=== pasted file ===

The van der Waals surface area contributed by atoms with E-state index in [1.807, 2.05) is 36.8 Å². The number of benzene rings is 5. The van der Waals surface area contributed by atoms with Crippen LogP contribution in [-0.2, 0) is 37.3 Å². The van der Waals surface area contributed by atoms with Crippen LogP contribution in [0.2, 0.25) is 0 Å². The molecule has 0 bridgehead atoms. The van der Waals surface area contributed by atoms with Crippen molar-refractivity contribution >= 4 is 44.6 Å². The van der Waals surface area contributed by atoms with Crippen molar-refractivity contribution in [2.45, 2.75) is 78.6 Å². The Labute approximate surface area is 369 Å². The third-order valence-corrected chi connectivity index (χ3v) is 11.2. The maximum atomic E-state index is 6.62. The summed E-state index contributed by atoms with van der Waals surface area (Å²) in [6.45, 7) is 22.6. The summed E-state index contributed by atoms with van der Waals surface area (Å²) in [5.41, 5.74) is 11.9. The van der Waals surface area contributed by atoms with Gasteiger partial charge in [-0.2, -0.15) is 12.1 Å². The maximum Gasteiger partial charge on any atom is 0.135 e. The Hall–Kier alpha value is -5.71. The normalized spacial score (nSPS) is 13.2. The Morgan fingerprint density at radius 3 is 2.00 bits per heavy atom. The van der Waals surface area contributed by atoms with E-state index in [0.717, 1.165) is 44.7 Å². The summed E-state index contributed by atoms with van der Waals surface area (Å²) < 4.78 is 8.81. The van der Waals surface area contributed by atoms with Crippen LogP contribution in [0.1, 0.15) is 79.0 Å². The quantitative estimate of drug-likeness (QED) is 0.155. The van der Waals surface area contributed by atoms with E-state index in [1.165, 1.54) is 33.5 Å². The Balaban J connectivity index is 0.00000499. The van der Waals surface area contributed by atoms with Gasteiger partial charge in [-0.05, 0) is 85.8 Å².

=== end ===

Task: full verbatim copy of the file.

The van der Waals surface area contributed by atoms with E-state index in [1.807, 2.05) is 36.8 Å². The number of benzene rings is 5. The van der Waals surface area contributed by atoms with Crippen LogP contribution in [-0.2, 0) is 37.3 Å². The van der Waals surface area contributed by atoms with Crippen LogP contribution in [0.2, 0.25) is 0 Å². The molecule has 0 bridgehead atoms. The van der Waals surface area contributed by atoms with Crippen molar-refractivity contribution >= 4 is 44.6 Å². The van der Waals surface area contributed by atoms with Crippen molar-refractivity contribution in [2.45, 2.75) is 78.6 Å². The Labute approximate surface area is 369 Å². The third-order valence-corrected chi connectivity index (χ3v) is 11.2. The maximum atomic E-state index is 6.62. The summed E-state index contributed by atoms with van der Waals surface area (Å²) in [6.45, 7) is 22.6. The summed E-state index contributed by atoms with van der Waals surface area (Å²) in [5.41, 5.74) is 11.9. The van der Waals surface area contributed by atoms with Gasteiger partial charge in [-0.2, -0.15) is 12.1 Å². The maximum Gasteiger partial charge on any atom is 0.135 e. The Hall–Kier alpha value is -5.71. The normalized spacial score (nSPS) is 13.2. The Morgan fingerprint density at radius 3 is 2.00 bits per heavy atom. The van der Waals surface area contributed by atoms with E-state index in [0.717, 1.165) is 44.7 Å². The summed E-state index contributed by atoms with van der Waals surface area (Å²) < 4.78 is 8.81. The van der Waals surface area contributed by atoms with Crippen LogP contribution in [0.1, 0.15) is 79.0 Å². The quantitative estimate of drug-likeness (QED) is 0.155. The van der Waals surface area contributed by atoms with E-state index in [1.165, 1.54) is 33.5 Å². The Balaban J connectivity index is 0.00000499. The van der Waals surface area contributed by atoms with Gasteiger partial charge in [-0.05, 0) is 85.8 Å².